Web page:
The Grapes of Wrath


John Steinbeck

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The Grapes of Wrath: Chapter 7 Summary & Analysis

This chapter is narrated from the point of view of a used car salesman. He advises his employees to exploit customers in order to make bigger sales by looking for their psychological weaknesses. It becomes clear that Oklahomans’ westward search for work has driven up demand for automobiles, and the ignorant farmers are easily coerced into paying the salesman’s exorbitant, unfair prices for broken-down cars. One migrant even tries to trade his mules for a jalopy, but is told that his animals have no place in this mechanized age. Throughout the chapter, the car dealer repeatedly fantasizes about having still more cars to sell.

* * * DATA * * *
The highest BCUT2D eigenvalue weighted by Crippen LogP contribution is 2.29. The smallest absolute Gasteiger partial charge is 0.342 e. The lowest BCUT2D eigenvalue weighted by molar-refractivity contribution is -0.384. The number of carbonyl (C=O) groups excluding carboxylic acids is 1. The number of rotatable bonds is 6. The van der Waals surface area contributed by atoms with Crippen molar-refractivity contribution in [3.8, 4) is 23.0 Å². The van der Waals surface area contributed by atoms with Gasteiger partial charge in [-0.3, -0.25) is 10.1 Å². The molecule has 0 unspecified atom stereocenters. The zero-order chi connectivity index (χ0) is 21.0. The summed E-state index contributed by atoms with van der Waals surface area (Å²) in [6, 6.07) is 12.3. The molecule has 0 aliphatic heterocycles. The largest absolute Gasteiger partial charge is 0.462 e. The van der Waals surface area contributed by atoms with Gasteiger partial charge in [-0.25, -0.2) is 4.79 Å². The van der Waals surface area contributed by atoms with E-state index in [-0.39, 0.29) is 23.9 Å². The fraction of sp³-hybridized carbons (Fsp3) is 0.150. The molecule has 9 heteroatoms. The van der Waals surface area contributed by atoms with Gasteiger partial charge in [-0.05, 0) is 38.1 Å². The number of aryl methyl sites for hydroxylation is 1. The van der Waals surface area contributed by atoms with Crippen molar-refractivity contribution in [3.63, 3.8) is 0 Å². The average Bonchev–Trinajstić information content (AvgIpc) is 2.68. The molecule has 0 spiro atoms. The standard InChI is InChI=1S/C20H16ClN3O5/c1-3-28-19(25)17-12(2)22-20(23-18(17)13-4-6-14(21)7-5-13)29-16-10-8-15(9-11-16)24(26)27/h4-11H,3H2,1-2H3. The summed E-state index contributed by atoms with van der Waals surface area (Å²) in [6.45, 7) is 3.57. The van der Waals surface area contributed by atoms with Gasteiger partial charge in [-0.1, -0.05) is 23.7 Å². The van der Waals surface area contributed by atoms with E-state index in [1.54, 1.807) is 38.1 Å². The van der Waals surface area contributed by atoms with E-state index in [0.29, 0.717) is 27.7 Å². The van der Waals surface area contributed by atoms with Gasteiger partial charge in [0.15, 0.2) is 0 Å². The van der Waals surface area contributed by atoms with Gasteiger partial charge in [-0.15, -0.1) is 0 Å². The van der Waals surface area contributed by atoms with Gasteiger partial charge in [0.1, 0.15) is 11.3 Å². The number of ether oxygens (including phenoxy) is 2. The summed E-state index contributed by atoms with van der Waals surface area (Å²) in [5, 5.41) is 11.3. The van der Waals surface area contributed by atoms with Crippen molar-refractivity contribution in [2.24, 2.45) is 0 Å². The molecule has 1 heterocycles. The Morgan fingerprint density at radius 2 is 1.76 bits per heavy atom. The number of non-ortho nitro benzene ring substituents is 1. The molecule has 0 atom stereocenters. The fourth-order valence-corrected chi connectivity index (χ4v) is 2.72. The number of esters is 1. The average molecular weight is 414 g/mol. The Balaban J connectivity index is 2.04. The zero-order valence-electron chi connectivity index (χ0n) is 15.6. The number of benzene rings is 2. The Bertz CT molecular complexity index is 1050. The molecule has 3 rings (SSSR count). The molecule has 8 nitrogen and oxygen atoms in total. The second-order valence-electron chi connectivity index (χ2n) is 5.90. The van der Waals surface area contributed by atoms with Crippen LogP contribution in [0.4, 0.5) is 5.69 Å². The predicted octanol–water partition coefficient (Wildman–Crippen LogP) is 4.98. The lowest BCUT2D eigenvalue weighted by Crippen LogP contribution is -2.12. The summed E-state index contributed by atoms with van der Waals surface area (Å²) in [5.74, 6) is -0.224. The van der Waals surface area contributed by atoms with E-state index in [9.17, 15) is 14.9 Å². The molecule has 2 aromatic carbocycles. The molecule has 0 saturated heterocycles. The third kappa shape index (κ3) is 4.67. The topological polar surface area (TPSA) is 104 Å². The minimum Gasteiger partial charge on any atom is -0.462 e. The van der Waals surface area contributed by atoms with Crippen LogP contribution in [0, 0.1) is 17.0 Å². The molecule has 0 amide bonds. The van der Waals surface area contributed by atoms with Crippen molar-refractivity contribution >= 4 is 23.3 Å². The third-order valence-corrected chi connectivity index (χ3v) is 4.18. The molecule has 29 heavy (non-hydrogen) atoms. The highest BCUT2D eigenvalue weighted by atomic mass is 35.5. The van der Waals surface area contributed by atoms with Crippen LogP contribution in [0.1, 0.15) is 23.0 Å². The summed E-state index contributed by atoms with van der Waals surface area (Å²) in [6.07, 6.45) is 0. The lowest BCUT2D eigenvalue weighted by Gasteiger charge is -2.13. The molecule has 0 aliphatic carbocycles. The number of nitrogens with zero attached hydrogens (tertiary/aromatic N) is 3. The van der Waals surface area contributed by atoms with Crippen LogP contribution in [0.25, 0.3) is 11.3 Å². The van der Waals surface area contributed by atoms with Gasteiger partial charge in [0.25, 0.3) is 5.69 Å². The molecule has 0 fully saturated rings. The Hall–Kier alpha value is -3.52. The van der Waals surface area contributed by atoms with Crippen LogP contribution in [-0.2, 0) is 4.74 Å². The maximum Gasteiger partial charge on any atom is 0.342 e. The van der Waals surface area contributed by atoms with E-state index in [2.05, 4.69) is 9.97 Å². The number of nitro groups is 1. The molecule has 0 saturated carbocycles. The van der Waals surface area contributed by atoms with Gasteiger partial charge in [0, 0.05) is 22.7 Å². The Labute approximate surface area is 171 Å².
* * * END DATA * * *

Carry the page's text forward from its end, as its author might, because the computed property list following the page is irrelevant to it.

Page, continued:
The car salesman’s perspective shows that he has been dehumanized by his greed. He only cares about selling cars, and is happy to undermine the psychological well-being of desperate Oklahomans, not to mention sell them crappy cars for exorbitant prices when they are already desperately poor, just to increase his bottom line. Additionally, the dismissal of the farmer’s mules articulates the role that advancing technology plays in these changing times.
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